Patch to resolve the issue – ESXi600-201511001 (2137545)

Note: Before applying this patch on HP Proliant Gen 9 servers, see VMware ESXi 6.0 host fails to detect local disk after patching or applying Update 1 on HP Proliant Gen 9 servers (2120539).


Cheers VMware, lets hope this is the last of the CBT issues!!!



Patch Released – Major bug in VMware’s CBT function. KB2090639

VMware have finally released a patch to fix the Major CBT bug that causes your backups to be corrupted because the changed blocks are reported incorrectly.

Within the release notes for the 5.5 latest patch, its kind of hidden away to the point that  I missed it the first time.

When you use backup software that uses the Virtual Disk Development Kit (VDDK) API call QueryChangedDiskAreas(), the list of allocated disk sectors returned might be incorrect and incremental backups might appear to be corrupt or missing. A message similar to the following is written to vmware.log: 

DISKLIB-CTK: Resized change tracking block size from XXX to YYY 

For more information, see KB 2090639.

You can get the patches below for your version of choice, however there is no fix for ESXi 4.x yet.

ESXi 5.0 Patch 10 – Patch information

ESXi 5.1 Update 3 – Patch Information

ESXi 5.5 Patch 4 – Patch Information

You will need your my.vmware.com login details to access the patch repository to download the zip file, then just import it into your VMware Update Manager within Admin View.




2014 10 27 11 15 03

Major bug in VMware’s CBT function. KB2090639 (Causes data corruption for backups)

Updated 29.01.15 – Please see this new post for the patch fix

So on twitter I found out that VMware CBT has a bit of a fault, the tweet linked me to reddit here.

Basically CBT has a fault where if you are using CBT on a VMDK file thats <128GB, and then increase this file >128GB, still using CBT. The query used to process the data blocks in use may return the wrong value, meaning your backups are corrupt, because they have backed up the wrong files.

Heres the official VMware KB2090639.

Heres Veeam’s KB1940 (Now includes hotfix).

Finally the Symantec KB <<< Now down due to been changed to a tech note from a KB????

Quick Summary of issue
Basically if your disk is below 128GB, your fine, 

If you disk is extended over 128GB, you might suffer the issue.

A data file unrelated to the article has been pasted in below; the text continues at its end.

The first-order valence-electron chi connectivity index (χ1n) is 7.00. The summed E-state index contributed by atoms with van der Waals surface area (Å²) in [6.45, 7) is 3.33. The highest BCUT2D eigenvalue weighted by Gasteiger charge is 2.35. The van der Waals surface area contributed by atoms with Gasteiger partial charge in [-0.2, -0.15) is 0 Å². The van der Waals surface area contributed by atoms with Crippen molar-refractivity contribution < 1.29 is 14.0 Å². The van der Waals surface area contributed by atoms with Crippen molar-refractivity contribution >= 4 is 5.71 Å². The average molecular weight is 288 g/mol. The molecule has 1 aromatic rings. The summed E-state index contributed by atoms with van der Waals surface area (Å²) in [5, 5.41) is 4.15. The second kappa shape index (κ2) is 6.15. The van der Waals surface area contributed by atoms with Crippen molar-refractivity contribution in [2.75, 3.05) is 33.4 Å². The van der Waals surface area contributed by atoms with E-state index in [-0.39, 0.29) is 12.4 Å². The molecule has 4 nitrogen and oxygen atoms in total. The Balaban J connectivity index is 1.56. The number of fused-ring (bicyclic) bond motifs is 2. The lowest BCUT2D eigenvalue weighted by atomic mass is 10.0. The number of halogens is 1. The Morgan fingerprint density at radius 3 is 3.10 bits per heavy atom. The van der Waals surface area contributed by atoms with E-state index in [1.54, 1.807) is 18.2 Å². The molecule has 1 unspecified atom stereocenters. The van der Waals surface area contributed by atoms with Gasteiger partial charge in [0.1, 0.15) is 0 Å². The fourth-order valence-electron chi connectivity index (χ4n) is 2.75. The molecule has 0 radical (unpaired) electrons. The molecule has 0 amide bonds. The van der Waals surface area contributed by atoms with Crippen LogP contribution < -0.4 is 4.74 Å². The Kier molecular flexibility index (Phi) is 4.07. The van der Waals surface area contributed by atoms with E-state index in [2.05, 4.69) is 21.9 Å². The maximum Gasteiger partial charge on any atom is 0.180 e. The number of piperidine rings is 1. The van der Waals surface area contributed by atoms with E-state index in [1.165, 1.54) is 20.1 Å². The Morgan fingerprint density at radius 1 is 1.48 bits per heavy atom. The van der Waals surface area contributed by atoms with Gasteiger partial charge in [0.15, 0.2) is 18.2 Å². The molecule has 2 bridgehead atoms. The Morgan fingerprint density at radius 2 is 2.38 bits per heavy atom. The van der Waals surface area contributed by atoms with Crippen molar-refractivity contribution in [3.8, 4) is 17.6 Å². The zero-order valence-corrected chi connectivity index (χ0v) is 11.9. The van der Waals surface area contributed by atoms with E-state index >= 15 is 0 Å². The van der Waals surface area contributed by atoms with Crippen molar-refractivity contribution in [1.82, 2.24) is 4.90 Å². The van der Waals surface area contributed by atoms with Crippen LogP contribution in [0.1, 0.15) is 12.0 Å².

If your disk is over 128GB, you should be fine, unless you extended it over 128GB, then you may not be fine.
Are virtual machines grown in smaller increments affected?
The amount of space the virtual disk is extended is not relevant, the increment of space by which a virtual disk is extended is not relevant.
Virtual machine is affected when the disk is grown past the 128G boundary in absolute size. The issue is triggered at other sizes which are a power of 2 from 128G up. For example: 256G, 512G, and 1024G.

The other spanner in the works is basically VMware say if you do match the above criteria, you still may not experience the issue, there is someone on the reddit forums who has suffered this issue for 2 years, and VMware nor Veeam have found a fix.

It would seem that this issue affects VMDK’s when you go past any 128GB boundary, scroll down to the Symantec statement for more information.

On the Reddit post, users have contacted VMware for a clarification of the issue;

Just had this in from VMware support "Yes the vmdk which is extended by 20 GB ten times will be affected with this issue as the expansion of disk is more than 128 GB when added together."

Also to add that just because a VMDK has had extensions which mean that it is affected VMware said it doesn't necessarily mean it will be affected - so you wouldn't be able to reproduce this error 100% of the time.
So how wide spread is this issue?

Well it depends on your Backup Software, if you’ve changed a VMDK file size from below 128GB to over that, and how long your retention period is, and the software you use.

If your backup software is agent based, it is probably unaffected, as it will pull information from the Guest OS. Where as non agent based, if using VADP, will be affected. Either way, check with your Software Vendor.

If you’re using Veeam SureBackup feature, this can do a consistency check on your backups, and if everything passes, then you should have any issues. (I’m planning on writing a quick blog on how to set up this kind of Job.)


Always run a Full Active Backup after making any changes!!!!

Solution 1 – offered by Veeam:

Go to this KB1940.

Apply the following hotfix to protect your backups.

1. Make sure you are running Veeam Backup and Replication (patch 4) otherwise obtain a patch vee.am/kb1891
2. Stop all Veeam services
3. Replace DLL's in C:\Program Files\Veeam\Backup and Replication\Backup
4. Start Veeam services

Veeam Backup and Replication 8 has a built-in solution for this issue.

The above hotfix essentially performs the below manual steps, which Veeam released as a workaround upon discovering the issue.

Reset CBT on all your backed up VM’s, by disabling it, and letting Veeam re-enable it automatically when it backups up a machine. Obviously this will add overhead on your backup processing and time taken to complete the backup.

You can do this using PowerCLI, which I found from VMware’s KB2075984 here, you need to change the highlighted text to $False

Get-VM | Get-View | foreach {
$spec = New-Object VMware.Vim.VirtualMachineConfigSpec
$spec.changeTrackingEnabled = $true
$taskMoRef = $_.ReconfigVM_Task($spec)

I’m not sure if other backup products will work with the same workaround, you will need to consult the documentation.